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‘Legion’ Season One shows early promise of greatness | The Triangle

‘Legion’ Season One shows early promise of greatness

Photo: FX Networks
Photo: FX Networks

You’ve never quite seen a superhero show like “Legion,” especially not from Marvel. Since “Iron Man” established the huge, complex and box-office-dominating Marvel Cinematic Universe, most properties have come with the same basic, uninteresting visual style, not to mention similar plot structures and dialogue.

But “Legion” isn’t officially part of the MCU, not in the way that something like “Jessica Jones” or “Daredevil” is; indeed, it is the first TV show of the “X-Men” universe, it’s own strange, convoluted beast.

Rest assured, this is not your daddy’s superhero show: “Legion” may be the most interesting and unique superhero property to grace a screen since Heath Ledger became the Joker in “The Dark Knight.” For that, you’ll have to thank “Fargo” creator Noah Hawley, now building a resume of TV projects that logically shouldn’t even work (how many people groaned at the idea of the beloved Coen Brothers movie being resurrected?) and spinning them out into mini-masterpieces of their own.

And he could find no better character than David Haller, a young man introduced as a schizophrenic who’s been institutionalized for a couple of years at the start of the story. You see, David has been told his entire life that he’s mentally ill because he hears voices and believes that he’s been able to move things with his mind (albeit unintentionally). But what if he isn’t? This question gets answered rather quickly in the pilot, so there’s no question of whether or not David actually has powers.

Where “Legion” twists is in its perspective: the show freely travels through the past, through hallucinations, dream sequences, backgrounds and alternate states so casually that it’s almost impossible to tell at first glance whether what we’re seeing is actually occurring. It’s the perfect representation of his state of mind and Hawley pulls it off beautifully. There’s a sense that even if we can’t grasp everything that happens in an episode, the creators do and this confidence helps to center the show as it freewheels into its many digressions.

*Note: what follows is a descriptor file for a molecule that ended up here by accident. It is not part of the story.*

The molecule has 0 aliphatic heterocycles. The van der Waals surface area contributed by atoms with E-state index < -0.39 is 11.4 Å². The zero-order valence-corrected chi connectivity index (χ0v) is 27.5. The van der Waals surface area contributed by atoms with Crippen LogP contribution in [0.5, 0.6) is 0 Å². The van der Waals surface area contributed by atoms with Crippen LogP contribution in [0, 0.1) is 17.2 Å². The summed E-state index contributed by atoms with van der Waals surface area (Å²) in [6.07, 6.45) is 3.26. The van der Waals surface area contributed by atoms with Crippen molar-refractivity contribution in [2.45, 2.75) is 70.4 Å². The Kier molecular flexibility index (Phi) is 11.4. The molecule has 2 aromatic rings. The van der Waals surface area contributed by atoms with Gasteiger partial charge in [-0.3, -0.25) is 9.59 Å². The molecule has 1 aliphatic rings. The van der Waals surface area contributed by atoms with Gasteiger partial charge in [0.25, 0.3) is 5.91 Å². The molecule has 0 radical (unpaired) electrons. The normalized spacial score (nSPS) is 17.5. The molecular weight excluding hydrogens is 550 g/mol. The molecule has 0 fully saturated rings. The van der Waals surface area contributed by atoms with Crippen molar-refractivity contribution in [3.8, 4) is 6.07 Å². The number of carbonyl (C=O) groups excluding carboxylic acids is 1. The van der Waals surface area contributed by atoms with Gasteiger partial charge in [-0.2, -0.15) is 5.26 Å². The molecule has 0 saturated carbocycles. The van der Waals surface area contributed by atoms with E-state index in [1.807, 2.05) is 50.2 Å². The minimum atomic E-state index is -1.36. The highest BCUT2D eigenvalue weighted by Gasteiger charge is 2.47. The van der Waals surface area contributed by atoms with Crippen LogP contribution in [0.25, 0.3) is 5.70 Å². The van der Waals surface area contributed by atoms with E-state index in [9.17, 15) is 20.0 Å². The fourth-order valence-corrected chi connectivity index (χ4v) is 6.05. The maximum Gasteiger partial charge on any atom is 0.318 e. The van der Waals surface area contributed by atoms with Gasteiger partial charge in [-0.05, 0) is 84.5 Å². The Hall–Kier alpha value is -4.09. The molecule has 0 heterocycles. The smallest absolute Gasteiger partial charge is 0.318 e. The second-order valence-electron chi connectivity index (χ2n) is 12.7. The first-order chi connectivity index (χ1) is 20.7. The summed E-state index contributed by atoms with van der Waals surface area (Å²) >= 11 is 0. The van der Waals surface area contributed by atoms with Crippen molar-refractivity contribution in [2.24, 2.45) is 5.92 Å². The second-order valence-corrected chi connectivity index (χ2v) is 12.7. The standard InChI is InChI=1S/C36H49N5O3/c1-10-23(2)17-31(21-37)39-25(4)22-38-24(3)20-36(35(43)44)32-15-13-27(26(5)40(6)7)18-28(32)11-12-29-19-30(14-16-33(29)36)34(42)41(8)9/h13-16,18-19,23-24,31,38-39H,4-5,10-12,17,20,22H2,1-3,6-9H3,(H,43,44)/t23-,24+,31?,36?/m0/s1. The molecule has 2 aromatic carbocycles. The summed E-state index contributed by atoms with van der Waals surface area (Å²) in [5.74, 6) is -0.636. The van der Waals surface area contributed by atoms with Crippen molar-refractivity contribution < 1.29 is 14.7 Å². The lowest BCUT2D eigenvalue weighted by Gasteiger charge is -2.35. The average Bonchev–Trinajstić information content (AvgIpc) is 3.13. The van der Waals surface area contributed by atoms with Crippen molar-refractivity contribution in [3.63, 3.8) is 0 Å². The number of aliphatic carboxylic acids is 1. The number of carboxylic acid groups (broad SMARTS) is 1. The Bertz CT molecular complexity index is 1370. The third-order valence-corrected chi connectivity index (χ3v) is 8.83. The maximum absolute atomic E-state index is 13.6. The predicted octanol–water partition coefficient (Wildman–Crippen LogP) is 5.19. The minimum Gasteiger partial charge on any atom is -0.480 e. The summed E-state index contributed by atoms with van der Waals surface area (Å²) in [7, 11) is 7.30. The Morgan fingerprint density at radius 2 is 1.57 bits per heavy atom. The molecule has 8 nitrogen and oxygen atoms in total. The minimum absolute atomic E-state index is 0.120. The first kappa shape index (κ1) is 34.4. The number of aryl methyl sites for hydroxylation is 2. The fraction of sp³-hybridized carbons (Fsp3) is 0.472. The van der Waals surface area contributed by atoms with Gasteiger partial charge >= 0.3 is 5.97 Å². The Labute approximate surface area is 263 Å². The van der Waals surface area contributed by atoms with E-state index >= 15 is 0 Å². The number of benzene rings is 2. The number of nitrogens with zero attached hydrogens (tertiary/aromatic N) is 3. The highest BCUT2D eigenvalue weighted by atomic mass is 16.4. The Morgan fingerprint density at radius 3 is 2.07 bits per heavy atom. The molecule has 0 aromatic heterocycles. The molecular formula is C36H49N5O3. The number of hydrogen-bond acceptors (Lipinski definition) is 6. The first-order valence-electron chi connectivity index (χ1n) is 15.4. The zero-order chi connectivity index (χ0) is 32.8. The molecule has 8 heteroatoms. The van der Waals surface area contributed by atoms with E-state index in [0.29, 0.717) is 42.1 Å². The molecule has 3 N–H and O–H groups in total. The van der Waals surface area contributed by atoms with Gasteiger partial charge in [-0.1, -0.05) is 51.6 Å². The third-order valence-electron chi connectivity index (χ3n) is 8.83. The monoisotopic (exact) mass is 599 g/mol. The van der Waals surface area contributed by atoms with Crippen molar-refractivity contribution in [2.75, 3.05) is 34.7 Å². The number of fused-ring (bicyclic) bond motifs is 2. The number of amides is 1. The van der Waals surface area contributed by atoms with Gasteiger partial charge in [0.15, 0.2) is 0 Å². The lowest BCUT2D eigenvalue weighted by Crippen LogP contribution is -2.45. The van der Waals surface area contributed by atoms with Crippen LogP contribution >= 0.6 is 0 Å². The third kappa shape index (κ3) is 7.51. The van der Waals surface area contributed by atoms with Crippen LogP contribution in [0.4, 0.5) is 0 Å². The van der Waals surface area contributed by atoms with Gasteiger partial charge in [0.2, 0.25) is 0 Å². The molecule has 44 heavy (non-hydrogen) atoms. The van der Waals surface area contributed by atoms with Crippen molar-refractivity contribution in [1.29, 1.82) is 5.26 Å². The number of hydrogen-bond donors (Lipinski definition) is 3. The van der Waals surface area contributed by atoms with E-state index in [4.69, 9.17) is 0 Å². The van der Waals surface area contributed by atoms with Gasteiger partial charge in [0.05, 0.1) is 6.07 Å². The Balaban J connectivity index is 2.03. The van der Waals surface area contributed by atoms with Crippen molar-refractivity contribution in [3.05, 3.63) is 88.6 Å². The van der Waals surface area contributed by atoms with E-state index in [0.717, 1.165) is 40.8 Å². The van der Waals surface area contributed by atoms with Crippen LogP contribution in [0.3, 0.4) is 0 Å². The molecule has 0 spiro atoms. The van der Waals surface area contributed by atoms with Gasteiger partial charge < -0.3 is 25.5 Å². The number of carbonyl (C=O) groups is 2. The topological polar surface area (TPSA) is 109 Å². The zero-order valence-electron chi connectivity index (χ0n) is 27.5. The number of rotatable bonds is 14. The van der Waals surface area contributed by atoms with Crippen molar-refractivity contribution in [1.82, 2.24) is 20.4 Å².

Speaking of Hawley, this has to be the most beautiful show currently airing on television. The pilot in particular (directed by Hawley) is awash in vibrant colors and flush with camera moves. Its enough to rival Steven Soderbergh’s work on “The Knick,” maybe even the most stylish (and one of the best) shows of this decade: the late, lamented “Hannibal.” It’s a welcome break that immediately distinguishes the show from other superhero shows currently airing.

In addition to Stevens, “Legion” also features “Fargo” actresses Rachel Keller and Jean Smart as, respectively, girlfriend Syd Barrett (quite the evocative name) and mutant army leader Melanie. A standout Aubrey Plaza plays the mischievous and wild-eyed drug addict Lenny and former “The League” star Katie Aselton stars as David’s sister Amy.

Stevens and Keller especially have a really nice and believable chemistry, but the rest of the cast slowly come together as the show settles in. Stevens himself is wonderful, shedding any similarities of his past performances to really dig into David’s fractured state; this is a man who’s been told all his life that he’s mentally ill only to discover that may not be true, and Stevens portrays him with just the right amount of displacement and intensity. They’re all a joy to watch together, even if they’re not all on screen.

“Legion” is definitely not going to be a show for everyone. The amount of symbolism and free-flowing narrative may simply be too much for some viewers and admittedly, this is a show that requires some focus lest you end up more confused.

But for those willing to stick with it (and even for those who don’t like the plot) will be rewarded with a rich and decadent audiovisual style, both evocative and dazzling, and a plot that operates on more than just superhero conventions. Watch it because there likely isn’t another show quite like it on television, and there may not be another one for quite some time.